We spend the last few days of our vacation in St. George at the Inn at Entrada. I do not take any pictures since we mostly just relaxed, played tennis, went food shopping, and cooked our own meals.
We arrive home on May 1. We spend an overnight in Bakersfield, CA on the way. It is getting so that driving 10+ hours is just too much. Maybe next time we go we will at least fly to Las Vegas. Now that we are vaccinated it seems like a doable option.
We travel along UT 12, probably the scariest road ever. At several points the land drops into canyons on either side of the road with just us and the car on a tiny spine of land. I do not take pictures because first of all, I do not want to look and second, because I have tried to take pictures before and there is no way for the camera to capture the depth of the canyons.
We finally make it to Escalante, UT and find a place to eat some breakfast. The Escalante Outfitters is part serious hiking place and part eco-driven and hippie snack bar. We opt for a crustless egg and vegetable soufflé which turns out to be quite delicious.
As we get nearer to Bryce Canyon we can see the Aquarius Plateau in the distance.
It is our plan to just make one stop in Bryce, at Fairyland Point. We figure with it being the weekend the park will be overrun with tourists. Plus the sky is looking pretty ominous.
We change drivers when we get to I-15 and I end up driving through some of the worst rain I have ever experienced. It is coming down in sheets and the road is hard to see with all the spray from the other cars and trucks. Plus the speed limit is 80 mph!! When we reach St. George the weather miraculously clears up and we stop at a favorite of ours for lunch, Mad Pita Express.
We check into the Inn at Entrada, get ourselves settled, and go shopping at Harmon’s for sushi and lentils for dinner.
After having our sushi hors d’oeuvres we make a lentil stew with mushrooms, carrots, and chicken sausage.
Today we are driving to Boulder, Utah with a stop for a picnic lunch in Capitol Reef National Park. As we drive along the rocks change color and formation. Here is what we saw along the road.
We finally reach our hotel in Boulder, UT. The wind has really picked up and is howling. Our room is not quite ready so we spend some time in the hotel’s common area. Later we go out for a very fine dinner in the only place open in this tiny town.
Today we spend the day at Arches National Park. We go early to make sure we will get to see everything we want. As is by 11 AM our last stop is so crowded that we are unable to find a parking space. By the time we leave around noon the park is closed because it is at capacity.
I have a ton of pictures that I will just caption.
The last thing we are planning on seeing is Devil’s Garden where there are several arches. But the crowds and traffic make it impossible so we decide to leave and let someone else have a chance to get into the park.
We go to downtown Moab and have an excellent pizza at Antica Forma.
The rest of the day we spend shopping for the next day’s picnic and at the hotel watching some TV and planning our adventures for tomorrow.
Friday is mostly a travel day. We decide it will be more fun to take an interesting route and have a picnic along the way than just get back on I-70 and turn left at Green River.
On our way to Gateway, CO which surprisingly has a fancy resort in it, we travel through the Dominguez-Escalante National Conservation Area following along side the West Creek until Gateway where it joins the Delores River. Such a little creek has created beautiful canyons.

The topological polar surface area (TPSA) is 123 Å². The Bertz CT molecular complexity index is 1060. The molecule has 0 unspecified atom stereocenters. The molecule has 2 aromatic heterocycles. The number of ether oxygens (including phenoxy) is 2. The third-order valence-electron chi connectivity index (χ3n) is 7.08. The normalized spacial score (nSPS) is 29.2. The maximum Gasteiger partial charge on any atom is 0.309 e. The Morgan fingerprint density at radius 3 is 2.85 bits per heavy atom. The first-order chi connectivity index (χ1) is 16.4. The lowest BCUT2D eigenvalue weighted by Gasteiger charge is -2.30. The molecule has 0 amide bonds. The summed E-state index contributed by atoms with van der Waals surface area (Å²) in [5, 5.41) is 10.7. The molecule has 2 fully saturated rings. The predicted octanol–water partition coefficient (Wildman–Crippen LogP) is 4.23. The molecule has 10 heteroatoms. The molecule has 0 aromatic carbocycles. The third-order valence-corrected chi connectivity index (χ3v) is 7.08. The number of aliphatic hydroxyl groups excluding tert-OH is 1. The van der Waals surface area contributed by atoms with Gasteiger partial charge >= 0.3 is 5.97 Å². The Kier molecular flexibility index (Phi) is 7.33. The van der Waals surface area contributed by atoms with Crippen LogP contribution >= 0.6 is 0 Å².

After the turn southeast at Gateway the scenery changes and the rock turns red. The Delores River has fashioned these canyons.
We stop at a Point of Interest where the red walls tower over us on one side and the Delores River rushes by far below on the other side. Hanging off the walls above the river is a wooden flume, now in disrepair, that was built in the late 19th century to carry water. The water was used in the extraction of minerals.
These three pictures show where the flume was and a close-up of the wooden construction.
Now we are headed towards the LaSal Mountains. We zigzag up the mountains and head through a pass all the while searching fruitlessly for a picnic spot. Coming down the west slope of the mountains we turn onto US191 and head for Moab, UT. Once again the scenery changes dramatically and we are surround by red walls, columns, and hoodoos. We have our picnic lunch quickly at a rest stop where the wind is blowing and the temperatures are in the low 50s. Brrr.
We get some excellent Thai take-out for dinner and spend the rest of the evening watching tennis and planning our adventures for tomorrow.
Today is our third day in Grand Junction so we are sort of hunting around for things to do. We decide to go to the Museum of Western Colorado, have lunch, and do a little urban archeology.
The Museum of Western Colorado has a very interesting section about the indigenous people of the area, the Utes. The first people, the Toltec, were born from seven caves and were the forerunners of the Aztecs. The Toltec despised the Aztecs and thought they were lower than dogs. The Aztecs, however, were fierce fighters and drove out the Toltec and adopted their creation story. Through studying the Utes, anthropologists have found not only a common cultural thread but also commonality of language with the Aztecs. The Utes were driven out of the Grand Junction area and white settlers were invited in by the US government in the 1880s.
Western Colorado has been the site of uranium mining since 1898. With new applications for radium the area saw a boom of mining in the early 20th century with radium being worth, in today’s dollars, $2700 per milligram. The mining boom busted in the 1920s due to discovery of deposits in the Belgian Congo. A new boom started in 1935 and continued after WWII due to the government stockpiling uranium for nuclear weapons.